Tropical fruit study to treat bipolar
A clinical trial is currently underway to determine whether an extract of mangosteen fruit rind can help reduce symptoms of depression in people with bipolar disorder. A clinical trial is currently underway to determine whether an extract of mangosteen fruit rind can help reduce symptoms of depression in people with bipolar disorder.
Commonly grown in South East Asia, mangosteen is a tropical fruit that has been used for centuries as a traditional medicine.
Researchers at Deakin University’s Centre for Innovation in Mental and Physical Health and Clinical Treatment (IMPACT), based at Barwon Health, have completed a pilot study using the mangosteen extract to successfully treat some of the symptoms of schizophrenia and hope the rind of the fruit is also be helpful as an additional agent to help in the treatment and recovery of people with bipolar disorder.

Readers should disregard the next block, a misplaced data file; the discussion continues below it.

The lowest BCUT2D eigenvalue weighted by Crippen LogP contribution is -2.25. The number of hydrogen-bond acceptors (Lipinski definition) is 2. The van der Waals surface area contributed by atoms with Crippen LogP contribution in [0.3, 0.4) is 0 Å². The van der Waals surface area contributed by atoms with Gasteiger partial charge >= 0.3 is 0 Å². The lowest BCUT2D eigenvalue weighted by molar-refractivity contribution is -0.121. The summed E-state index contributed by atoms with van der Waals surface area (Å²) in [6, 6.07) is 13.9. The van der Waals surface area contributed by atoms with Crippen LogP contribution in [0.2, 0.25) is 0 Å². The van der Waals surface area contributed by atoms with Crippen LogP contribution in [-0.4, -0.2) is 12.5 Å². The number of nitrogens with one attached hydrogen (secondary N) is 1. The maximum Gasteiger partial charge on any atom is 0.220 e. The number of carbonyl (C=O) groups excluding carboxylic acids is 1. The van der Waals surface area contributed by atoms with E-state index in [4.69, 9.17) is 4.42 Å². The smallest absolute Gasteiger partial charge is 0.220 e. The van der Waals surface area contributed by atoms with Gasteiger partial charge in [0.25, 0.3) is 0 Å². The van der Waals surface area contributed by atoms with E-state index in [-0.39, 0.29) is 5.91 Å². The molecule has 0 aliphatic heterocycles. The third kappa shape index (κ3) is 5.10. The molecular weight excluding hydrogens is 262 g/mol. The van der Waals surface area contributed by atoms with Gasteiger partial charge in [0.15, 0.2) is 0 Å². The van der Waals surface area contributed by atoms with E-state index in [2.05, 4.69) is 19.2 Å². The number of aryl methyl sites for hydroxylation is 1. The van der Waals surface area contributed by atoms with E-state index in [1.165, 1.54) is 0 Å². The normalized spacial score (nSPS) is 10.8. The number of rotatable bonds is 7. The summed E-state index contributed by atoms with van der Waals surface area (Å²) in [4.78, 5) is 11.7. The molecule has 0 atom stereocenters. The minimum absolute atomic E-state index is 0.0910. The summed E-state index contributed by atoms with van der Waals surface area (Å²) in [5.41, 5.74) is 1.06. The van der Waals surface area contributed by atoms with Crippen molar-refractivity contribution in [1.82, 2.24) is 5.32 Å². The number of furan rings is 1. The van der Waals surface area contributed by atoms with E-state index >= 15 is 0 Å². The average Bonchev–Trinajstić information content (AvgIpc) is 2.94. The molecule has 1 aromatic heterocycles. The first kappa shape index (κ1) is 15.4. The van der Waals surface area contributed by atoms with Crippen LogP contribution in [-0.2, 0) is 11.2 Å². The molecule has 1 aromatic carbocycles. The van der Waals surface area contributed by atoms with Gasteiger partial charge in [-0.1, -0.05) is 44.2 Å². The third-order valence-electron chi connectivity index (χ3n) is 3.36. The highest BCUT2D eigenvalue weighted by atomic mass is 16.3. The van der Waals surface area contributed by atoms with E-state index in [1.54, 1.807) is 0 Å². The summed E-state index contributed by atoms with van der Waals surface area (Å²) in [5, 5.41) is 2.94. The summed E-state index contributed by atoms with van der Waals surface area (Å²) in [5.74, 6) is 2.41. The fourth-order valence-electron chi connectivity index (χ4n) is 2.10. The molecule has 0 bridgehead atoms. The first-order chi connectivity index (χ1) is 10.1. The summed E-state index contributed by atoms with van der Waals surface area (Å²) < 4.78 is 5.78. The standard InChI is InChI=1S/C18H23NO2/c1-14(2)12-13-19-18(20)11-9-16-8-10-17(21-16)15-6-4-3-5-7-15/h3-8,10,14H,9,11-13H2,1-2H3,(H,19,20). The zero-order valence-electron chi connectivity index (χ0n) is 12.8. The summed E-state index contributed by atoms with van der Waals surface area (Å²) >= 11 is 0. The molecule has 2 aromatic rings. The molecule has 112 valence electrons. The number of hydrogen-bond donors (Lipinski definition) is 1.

The current treatments for bipolar disorder are less effective in the depressive phase of the illness, which can last three times longer than the manic phase.
Study co-ordinator Lucy Saunders said the mangosteen trial is well underway and the study is now actively looking for people with bipolar depression who would like to participate.
“The mangosteen treatment is generally well tolerated, and we have seen positive outcomes in our schizophrenia trial that we hope can be also been seen by people with bipolar disorder. This is a treatment add-on to people’s current medications, and will hopefully assist in filling the gap that traditional treatments may leave in terms of recovery,” Lucy said.
Participants will be required to take capsules that will be provided free of charge which may include the mangosteen fruit extract (or a dummy placebo) for a period of 24 weeks, in addition to continuing their usual treatment. The fruit extract is not expected to have any unwanted side effects.
The trial is being undertaken in Geelong, Melbourne and Brisbane and IMPACT is seeking 150 participants. Participants must currently have a diagnosis of bipolar disorder, be aged 18 years or older and must currently be experiencing low mood.
For more information, contact [email protected].
Study co-ordinator Lucy Saunders.
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